Court Annuls NYS Division of Human Rights Finding That Male Employees Were Subjected to Gender-Based Hostile Work Environment and Retaliation

In Matter of Arcuri v. Kirkland, the Appellate Division, Third Department annulled a decision by a State Division of Human Rights (SDHR) Administrative Law Judge (ALJ) that GPA Development Corporation subjected its employees, Adam Bargy and Orlando Colon, to a hostile work environment based on sexual harassment and retaliated against them for complaining about it.

The ALJ’s determination was based on the following facts:

[D]uring an out-of-town construction project, complainants were assigned to a motel room with their immediate supervisor, Doug Andross. Andross repeatedly brought a woman he had met locally into the motel room, engaging in sex while complainants were in the room. The woman also occasionally invited some of her female friends to the motel room, causing complainants concern about their privacy as well as the security of their personal belongings. They complained several times to various superiors, including petitioner (the president and owner of GPA Development), but to no avail. After complainants had a disagreement with Andross’ woman friend, he fired them.

The court considered whether the ALJ’s findings were supported by “substantial evidence”, noting that:

SDHR’s determinations are entitled to considerable deference due to its expertise in evaluating discrimination claims. Our review is extremely narrow as it is limited to considering whether the determination is supported by substantial evidence, and in such analysis we may not weigh the evidence or reject [SDHR’s] determination where the evidence is conflicting and room for choice exists.

In a case (such as this) involving a hostile work environment as a result of sexual harassment, it must be shown that “the discriminatory conduct occurred due to the complainant’s gender.” In addition:

Although petitioner and all employees on this job were male, the Human Rights Law protects males from gender discrimination. Establishing same-sex harassment has, at times, proved problematic. The typical, but non-exhaustive paths include showing that: (1) the harasser was homosexual and motivated by sexual desire; (2) the harassment was framed in such sex-specific and derogatory terms . . . as to make it clear that the harasser [was] motivated by general hostility to the presence of a particular gender in the workplace; or (3) direct comparative evidence about how the alleged harasser treated members of both sexes in a mixed-sex workplace.

Applying this standard, the court annulled the SDHR’s order finding discrimination and retaliation:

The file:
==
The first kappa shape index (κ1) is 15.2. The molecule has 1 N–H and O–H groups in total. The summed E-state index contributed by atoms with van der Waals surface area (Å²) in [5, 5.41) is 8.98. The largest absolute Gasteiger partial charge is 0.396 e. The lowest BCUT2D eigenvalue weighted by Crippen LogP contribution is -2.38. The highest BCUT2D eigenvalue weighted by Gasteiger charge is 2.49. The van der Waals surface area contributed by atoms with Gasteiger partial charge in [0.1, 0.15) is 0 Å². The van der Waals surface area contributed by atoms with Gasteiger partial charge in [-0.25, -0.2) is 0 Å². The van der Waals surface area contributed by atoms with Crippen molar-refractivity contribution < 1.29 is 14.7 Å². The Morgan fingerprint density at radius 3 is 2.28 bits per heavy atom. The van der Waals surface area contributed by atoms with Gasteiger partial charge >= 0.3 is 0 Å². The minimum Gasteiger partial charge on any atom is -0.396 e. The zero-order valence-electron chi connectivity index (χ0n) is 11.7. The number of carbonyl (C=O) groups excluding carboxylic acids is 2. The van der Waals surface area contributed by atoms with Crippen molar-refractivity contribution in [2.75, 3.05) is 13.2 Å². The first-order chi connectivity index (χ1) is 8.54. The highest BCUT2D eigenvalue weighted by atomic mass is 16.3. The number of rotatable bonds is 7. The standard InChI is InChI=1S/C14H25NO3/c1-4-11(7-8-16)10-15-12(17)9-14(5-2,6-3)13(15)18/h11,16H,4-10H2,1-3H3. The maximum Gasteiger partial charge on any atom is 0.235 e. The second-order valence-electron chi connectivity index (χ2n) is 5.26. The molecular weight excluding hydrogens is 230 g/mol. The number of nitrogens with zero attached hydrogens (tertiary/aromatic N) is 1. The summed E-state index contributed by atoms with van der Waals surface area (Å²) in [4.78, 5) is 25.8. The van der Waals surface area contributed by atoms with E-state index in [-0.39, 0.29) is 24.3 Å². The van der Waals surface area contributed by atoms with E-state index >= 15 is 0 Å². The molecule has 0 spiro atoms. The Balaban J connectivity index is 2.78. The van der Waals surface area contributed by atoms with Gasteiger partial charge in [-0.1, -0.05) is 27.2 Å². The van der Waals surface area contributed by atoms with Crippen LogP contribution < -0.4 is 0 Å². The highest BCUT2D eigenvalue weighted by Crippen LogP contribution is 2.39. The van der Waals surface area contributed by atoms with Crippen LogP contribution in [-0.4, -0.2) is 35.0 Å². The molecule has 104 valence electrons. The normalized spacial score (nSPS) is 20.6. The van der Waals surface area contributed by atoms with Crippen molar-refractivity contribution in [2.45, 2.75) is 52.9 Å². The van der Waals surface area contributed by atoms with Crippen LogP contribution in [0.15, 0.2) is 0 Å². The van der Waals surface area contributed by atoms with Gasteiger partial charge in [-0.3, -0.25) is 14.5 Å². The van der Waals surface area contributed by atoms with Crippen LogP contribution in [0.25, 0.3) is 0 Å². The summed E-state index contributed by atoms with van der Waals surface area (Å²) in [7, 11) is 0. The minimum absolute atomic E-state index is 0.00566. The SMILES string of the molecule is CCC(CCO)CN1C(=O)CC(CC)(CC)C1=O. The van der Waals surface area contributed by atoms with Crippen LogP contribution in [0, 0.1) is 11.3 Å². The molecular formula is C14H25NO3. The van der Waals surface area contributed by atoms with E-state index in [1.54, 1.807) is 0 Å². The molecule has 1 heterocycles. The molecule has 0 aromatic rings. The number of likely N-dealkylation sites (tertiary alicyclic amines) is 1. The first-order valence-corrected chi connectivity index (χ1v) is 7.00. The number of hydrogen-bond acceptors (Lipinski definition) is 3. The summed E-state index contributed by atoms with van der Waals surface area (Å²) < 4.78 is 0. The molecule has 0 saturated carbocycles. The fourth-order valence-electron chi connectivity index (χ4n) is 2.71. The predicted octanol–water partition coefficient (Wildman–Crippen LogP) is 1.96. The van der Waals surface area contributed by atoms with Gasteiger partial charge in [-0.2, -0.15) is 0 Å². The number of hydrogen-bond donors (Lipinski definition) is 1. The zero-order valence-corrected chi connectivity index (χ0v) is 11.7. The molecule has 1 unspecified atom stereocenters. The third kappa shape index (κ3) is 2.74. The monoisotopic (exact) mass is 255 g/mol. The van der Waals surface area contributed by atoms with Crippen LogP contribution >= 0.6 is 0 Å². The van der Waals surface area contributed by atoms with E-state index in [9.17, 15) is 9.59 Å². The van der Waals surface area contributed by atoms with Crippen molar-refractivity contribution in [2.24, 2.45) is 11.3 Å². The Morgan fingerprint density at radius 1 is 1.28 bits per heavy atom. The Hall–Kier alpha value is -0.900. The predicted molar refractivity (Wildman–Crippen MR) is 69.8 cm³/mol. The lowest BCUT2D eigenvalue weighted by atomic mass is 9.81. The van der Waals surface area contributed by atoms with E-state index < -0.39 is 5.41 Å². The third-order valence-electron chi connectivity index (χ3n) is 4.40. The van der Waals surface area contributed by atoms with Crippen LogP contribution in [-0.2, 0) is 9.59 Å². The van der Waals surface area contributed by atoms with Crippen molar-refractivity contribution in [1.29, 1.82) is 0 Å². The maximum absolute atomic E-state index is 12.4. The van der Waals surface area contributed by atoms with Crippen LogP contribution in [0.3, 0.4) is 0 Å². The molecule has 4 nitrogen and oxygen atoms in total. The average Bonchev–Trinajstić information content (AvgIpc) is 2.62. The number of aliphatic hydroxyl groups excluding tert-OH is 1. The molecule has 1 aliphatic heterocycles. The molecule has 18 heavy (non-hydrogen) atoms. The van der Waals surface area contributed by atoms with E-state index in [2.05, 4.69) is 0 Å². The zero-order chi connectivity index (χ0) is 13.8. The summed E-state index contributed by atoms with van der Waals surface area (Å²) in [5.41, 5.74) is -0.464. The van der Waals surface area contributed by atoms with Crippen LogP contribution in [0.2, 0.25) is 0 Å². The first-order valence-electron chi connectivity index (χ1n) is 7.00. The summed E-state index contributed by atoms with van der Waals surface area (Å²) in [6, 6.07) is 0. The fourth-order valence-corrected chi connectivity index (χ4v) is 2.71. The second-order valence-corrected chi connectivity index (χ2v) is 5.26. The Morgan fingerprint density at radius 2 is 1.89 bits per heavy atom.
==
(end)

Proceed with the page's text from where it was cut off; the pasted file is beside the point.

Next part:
Here, neither the written complaints nor testimony of Bargy or Colon set forth any allegations or indication of how Andross’ conduct was motivated by their gender or that their grievances to petitioner were ignored because of their gender. The ALJ’s decision does not refer to any proof supporting a finding that complainants’ gender was relevant to, or a reason for, the conduct. Of the recognized paths for showing same-sex discrimination, the only one even arguably applicable is harassment based on gender-stereotyping. However, the ALJ made no such finding. The only apparent evidence in the record reflective of possible gender-stereotyping is Andross’ stray remark to one complainant to “stop being a wuss and . . . put up with it, you a man.” We need not decide whether this single comment could be sufficient since respondent did not ascribe such an interpretation to the comment and the adopted findings of the ALJ contain only a reference to Andross telling one complainant to “put up with” the situation. We fully agree that Andross’ conduct was crude, coarse and grossly unprofessional; nevertheless, in the absence of proof of gender-based discrimination, such conduct does not establish a claim. We are constrained by the record to conclude that there is not substantial evidence that the conduct was caused by or related in any relevant fashion to complainants’ gender. (Emphasis added.)

Finally, “[s]ince there is not substantial evidence of gender-based discrimination, the finding of retaliation based upon complaints of such discrimination as against the original respondent, GPA Development, necessarily fails.”

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